For many years we considered that anything said during conciliation proceedings cannot be repeated in subsequent litigation. However, the Constitutional Court in September and Others v CMI Business Enterprise CC [2018] ZACC 4 made it clear that Rule 16 of the CCMA Rules does not impose a blanket ban on the entirety of the content of conciliation proceedings. Consequently, it may be better to be safe than sorry when considering how frank a disclosure you are willing to make during the conciliation process.

Rule 16 provides that conciliation proceedings are private and confidential and are conducted on a without prejudice basis and that no person may refer to anything said at conciliation proceedings during any subsequent proceedings unless the parties agree in writing or as ordered otherwise by a court of law.

It was this later phrase, “or as ordered otherwise by a court of law”, that the Constitutional Court was required to interpret in the September case.

The Court began its consideration by analysing the purpose of Rule 16, which is to achieve the speedy resolution of disputes. In order to achieve this, the rule prohibits the disclosure of anything said at conciliation proceedings so as to allow the parties to be able to speak openly and honestly and without the concern that something they may say will be used against them at a later stage. It is “a safe harbour for parties who are attempting to resolve a dispute”.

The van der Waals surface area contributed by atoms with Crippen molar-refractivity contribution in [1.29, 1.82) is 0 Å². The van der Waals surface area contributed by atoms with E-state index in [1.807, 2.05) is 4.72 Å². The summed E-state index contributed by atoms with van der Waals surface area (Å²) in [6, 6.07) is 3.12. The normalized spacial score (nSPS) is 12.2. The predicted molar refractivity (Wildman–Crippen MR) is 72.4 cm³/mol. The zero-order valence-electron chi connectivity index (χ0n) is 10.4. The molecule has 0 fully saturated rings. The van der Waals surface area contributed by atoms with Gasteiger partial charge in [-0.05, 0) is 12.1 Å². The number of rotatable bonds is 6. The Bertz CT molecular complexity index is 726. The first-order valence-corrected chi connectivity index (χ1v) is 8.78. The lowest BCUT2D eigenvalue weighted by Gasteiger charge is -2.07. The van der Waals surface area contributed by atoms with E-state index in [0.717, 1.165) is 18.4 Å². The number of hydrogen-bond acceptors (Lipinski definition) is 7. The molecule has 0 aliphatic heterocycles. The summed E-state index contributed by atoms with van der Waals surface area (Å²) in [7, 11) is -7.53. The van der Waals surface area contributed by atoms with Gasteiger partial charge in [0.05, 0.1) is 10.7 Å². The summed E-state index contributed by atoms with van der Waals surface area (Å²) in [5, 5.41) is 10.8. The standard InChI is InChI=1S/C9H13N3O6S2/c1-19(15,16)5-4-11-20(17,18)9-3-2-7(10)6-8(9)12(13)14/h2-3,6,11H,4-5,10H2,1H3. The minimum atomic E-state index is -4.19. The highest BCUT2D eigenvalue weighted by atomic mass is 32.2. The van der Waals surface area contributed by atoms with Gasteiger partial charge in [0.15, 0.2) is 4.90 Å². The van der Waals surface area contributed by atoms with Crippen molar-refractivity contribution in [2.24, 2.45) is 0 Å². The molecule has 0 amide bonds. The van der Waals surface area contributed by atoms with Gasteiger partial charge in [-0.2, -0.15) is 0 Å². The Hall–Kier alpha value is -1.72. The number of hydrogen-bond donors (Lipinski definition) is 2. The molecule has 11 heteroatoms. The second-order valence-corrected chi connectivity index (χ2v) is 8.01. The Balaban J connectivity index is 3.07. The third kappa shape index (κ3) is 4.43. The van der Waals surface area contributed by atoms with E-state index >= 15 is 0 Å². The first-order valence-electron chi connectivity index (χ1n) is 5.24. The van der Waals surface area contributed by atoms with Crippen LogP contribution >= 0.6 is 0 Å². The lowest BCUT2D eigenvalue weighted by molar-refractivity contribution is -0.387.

However, the Constitutional Court held that an interpretation of Rule 16 that imposes a blanket ban on the entirety of the content of conciliation proceedings, including statements made during conciliation that are unconnected to or irrelevant to the settlement of the dispute, does not further promote the purpose of Rule 16, which is to allow parties to speak openly to settle the matter. Thus, there may be statements, if they are not related to the settlement discussions that can be disclosed later, but then only by agreement or by order of court.

In light of this judgment, parties should be cautious about what they say in conciliation proceedings. It is not a forum in which it is open season to make any comment about your employer or employee with impunity. For example, where an employer or employee verbally abuses the other party during such discussions, they cannot hide behind Rule 16 in an attempt to avoid their conduct being disclosed in subsequent proceedings.

This article is co-written with associate Owethu Mbambo.